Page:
Wednesday, March 25, 2015

Arresting Power (movie review)


Arresting Power is a locally produced film about police cruelty.  A few example cases get a closer look, such as the murder of Jim Jim.  Most of the victims are young black men.

The film excavates a lot of interesting history, reminding us of the fact that being a black person in Oregon was in itself criminal until 2001.  Seriously.  That bit was written into the Constitution by a bunch of low EQ hicks who thought of themselves as brave pioneers of a new state. 

Not every pioneer behind the design of this state was such a moron.

Then the morons decided to criminalize all the behaviors and ethnicities they didn't want to deal with (sound familiar?) and repurposed the slavery patrol vigilante groups, already popular back east, to give us today's police forces (shades of KKK + NRA per the South Park analysis).

OK, that's a bit of a caricature but films have only so much time to set the context and a lot of the viewpoint here is classic Black Panther, which I appreciate, coming from a Laughing Horse background.

A police system is complicated and multi-dimensional.  Professionals inside the system are well aware of the "bad cop" problem.  One reason we have a lot of bad cops, more than we need, is the lack of any credible safety net.  We all pay a price in lower living standards.

Quitting one's job before one is fired would be much more likely if retraining and exciting work, perhaps involving adrenalin rushes, were offered.  

Obvious points:  cops with anger management issues should not have to keep mentally ill from aggravating the public.  Different trainings and more recognized kinds of badge, not necessarily reporting to the same chief, might be effective. People who might be "on drugs" and/or "off their meds" are in a whole different category from those carrying lethal weapons (as police are).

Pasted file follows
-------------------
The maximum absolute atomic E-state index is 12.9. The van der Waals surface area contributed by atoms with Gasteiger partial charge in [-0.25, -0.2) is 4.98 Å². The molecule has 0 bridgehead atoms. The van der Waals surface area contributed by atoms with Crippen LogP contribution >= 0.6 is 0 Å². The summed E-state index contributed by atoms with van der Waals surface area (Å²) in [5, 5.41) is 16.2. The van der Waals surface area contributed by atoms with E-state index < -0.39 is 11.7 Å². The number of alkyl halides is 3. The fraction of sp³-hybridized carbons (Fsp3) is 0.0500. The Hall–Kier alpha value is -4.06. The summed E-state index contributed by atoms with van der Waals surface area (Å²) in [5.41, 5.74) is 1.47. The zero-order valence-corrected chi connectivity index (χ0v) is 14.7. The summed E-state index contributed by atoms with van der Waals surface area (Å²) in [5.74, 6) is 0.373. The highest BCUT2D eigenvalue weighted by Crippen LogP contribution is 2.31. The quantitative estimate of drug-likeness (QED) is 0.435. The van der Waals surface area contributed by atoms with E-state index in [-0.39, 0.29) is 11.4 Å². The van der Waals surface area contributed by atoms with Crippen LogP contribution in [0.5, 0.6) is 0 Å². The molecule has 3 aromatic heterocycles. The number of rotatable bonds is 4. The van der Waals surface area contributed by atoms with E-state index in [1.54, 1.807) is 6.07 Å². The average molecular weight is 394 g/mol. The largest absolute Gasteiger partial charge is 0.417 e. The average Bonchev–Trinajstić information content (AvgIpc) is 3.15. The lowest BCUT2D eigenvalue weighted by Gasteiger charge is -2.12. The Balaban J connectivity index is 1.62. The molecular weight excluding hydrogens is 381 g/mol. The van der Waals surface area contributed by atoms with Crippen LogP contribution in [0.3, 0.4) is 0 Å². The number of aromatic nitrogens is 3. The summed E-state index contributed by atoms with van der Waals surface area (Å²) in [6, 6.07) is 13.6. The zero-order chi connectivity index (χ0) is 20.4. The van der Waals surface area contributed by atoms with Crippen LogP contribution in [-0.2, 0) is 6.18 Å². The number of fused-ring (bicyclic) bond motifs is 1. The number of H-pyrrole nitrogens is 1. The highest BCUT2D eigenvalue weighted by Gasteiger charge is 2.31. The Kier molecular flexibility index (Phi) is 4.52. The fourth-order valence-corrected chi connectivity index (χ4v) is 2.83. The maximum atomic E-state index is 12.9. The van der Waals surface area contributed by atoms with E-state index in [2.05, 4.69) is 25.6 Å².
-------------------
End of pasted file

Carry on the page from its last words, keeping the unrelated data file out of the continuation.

911 needs to learn how to dispatch teams with different types of expertise.  When all you have is a hammer, every problem becomes a nail.

A lot of the Q&A was about overhauling the system, which currently satisfies no one, police included.

People not good at their jobs, and some police are not, need a way to move on without bringing things to a head.

Peace and Social Concerns Committee (PSCC) no longer concerns itself with already successful organizing efforts per the Seifert Format, and is now pitching its services mostly to activists who need special Quaker expertise. 

The Truthers are getting special help for example.  Given what they're up against, I can understand why.

The cop watch culture in Portland, in contrast, is highly evolved and therefore not especially in need of "Quaker therapy" (like est?).  PSCC was not a sponsor of this event.  Occupy Elder Caucus was the primary organizer with AFSC a co-organizer, providing the projection equipment. 

The AFSC, with independent management, appreciates not having its hands tied by the newly restrictive policies Multnomah Monthly has applied to its own PSCC as a condition for reinstatement (Nominating was refusing to nominate until this possibly crippling new model could be forced through by the Business Meeting's ad hoc group). 

Mireaya (Portland staff) is answering a question right now.  She's outwardly too young to be Elder Caucus but like the Gathering of Western Young Friends, the group self identifies.

So, how do we fire bad cops?  Moving them to "desk jobs" is not necessarily helping.  A lot of them get bored and chafe under the sense of being punished.  Real criminals go to jail.

Dan Handleman worries the subculture of violence porn now popular in the US military will spread, reversing civil values in favor of mayhem as the new norm.  CBS will up the violence level with snuff films as viewers cheer?   Sounds a lot like Fallujah.

How does one fire "bad soldiers"?  How does one de-fund "bad wars"?  These were the deep questions the audience was considering.  Sending the bad apples to kill each other in faraway places only works for so long.  Will Mars become a next prison colony, the one way trip the Americas used to be (and Australia)?

While on the topic, lets look at the question of "bad Quakers" maybe?  Given housecleaning was a focus, I think that question deserves some real thought. I'd be a hypocrite if I acted like only the police have a bad apple problem.  Every group seems to have that.